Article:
009 : Beware Distractions

There’s a mindfulness vibe at the moment. Being present. In the now.

Truly connecting to what’s going on inside you and around you.

I went to a mindfulness session (it’s good to try these things).

The facilitator asked me to eat a strawberry. I eagerly grasped at her punnet and chowed down a ripe strawberry as requested. So too did my other participants. Lots of, “mmm delicious, thanks” from masticating mouthfuls. We were then asked to eat another, but mindfully. We were all briefed to take a strawberry and really look at its texture and shape, and then notice its weight in our hand and its colour and how it might taste, and to notice where we expected the taste to be on our tongue. And then we were asked to place it slowly in our mouth and close our eyes and then notice all the senses firing off… you get the idea. All very middle class and self-indulgent. It was all going very well, I was indeed tasting a rainbow. I thought this is a great way to stimulate all the senses and get some individual, personal experience around being mindful. It was a brilliant way of getting participants to ‘be’ mindful rather than simply discuss what it could be like. And who doesn’t like strawberries, I thought. A really neat idea and it seemed to be going down well with the Guardian reading participants too.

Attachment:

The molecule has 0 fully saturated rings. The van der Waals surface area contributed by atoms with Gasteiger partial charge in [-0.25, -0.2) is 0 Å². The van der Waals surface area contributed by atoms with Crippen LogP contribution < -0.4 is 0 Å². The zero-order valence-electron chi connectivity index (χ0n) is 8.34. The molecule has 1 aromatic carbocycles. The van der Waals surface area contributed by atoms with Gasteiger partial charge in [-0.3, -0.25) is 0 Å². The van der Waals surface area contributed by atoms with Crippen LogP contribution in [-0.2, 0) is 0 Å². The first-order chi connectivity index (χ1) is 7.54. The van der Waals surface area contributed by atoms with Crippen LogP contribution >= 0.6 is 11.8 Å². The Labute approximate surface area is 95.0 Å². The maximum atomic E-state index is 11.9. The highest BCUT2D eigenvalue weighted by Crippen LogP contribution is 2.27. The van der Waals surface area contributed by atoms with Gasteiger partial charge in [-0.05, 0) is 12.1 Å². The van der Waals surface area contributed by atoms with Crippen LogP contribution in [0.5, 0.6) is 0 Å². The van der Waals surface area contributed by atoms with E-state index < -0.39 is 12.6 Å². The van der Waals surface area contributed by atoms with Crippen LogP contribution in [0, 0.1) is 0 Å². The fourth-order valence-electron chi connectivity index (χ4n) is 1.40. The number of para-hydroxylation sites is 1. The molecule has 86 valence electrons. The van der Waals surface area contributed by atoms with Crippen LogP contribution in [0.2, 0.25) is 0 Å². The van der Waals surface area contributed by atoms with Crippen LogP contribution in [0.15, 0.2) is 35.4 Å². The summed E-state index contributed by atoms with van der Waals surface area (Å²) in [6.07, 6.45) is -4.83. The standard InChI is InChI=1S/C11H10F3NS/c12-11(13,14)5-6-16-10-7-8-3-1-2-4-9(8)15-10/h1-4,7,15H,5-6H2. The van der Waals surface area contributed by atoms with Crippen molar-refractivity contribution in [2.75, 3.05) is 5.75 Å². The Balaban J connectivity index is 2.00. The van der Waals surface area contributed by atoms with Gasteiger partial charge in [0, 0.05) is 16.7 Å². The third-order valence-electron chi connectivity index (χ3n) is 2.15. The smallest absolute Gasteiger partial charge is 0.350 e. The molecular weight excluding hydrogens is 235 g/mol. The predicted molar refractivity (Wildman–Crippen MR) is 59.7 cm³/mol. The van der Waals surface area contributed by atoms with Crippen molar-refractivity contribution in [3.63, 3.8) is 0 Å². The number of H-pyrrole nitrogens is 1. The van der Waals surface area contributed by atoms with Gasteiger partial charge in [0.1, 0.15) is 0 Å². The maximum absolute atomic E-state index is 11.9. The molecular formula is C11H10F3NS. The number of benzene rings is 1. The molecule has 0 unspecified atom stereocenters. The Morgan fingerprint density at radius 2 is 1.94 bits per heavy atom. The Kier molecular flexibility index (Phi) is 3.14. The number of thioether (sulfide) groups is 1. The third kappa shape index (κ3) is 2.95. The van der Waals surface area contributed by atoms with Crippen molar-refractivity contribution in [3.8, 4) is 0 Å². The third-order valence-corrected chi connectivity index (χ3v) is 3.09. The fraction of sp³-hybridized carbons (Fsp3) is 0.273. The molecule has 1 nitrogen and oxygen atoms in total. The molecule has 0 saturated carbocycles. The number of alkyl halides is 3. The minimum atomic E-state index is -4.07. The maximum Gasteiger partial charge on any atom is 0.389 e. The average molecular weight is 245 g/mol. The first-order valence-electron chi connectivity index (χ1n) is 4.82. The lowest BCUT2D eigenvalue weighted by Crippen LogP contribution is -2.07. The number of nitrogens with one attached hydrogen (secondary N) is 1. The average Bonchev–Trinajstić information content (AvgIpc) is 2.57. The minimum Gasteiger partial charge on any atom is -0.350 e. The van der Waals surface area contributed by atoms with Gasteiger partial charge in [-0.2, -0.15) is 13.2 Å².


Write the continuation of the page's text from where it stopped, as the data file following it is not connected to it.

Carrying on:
Just a huge shame when she then said, “…Maybe as you’re eating this, think about it being the very last strawberry you’ll ever eat, so really savour the experience.”

I was being mindful. And then, being asked to think about it being my last strawberry ignited my imagination. The instruction was stimulus. could have been passive, careless or deliberate, but I was no longer ‘at one’ with my taste buds, but instead I was blindfolded in a Mexican jail, awaiting the firing squad with a summer fruit in my mouth. That’s what ‘maybe think about…’ as a throw away comment got me to do.

If you want your participants to notice something important to them, allow them to do so. Remember, we don’t learn the instruction, but what the instruction got us to do.

Don’t distract people by giving them other things to think and do.

If you’re going to eat the only strawberry. Only eat the strawberry!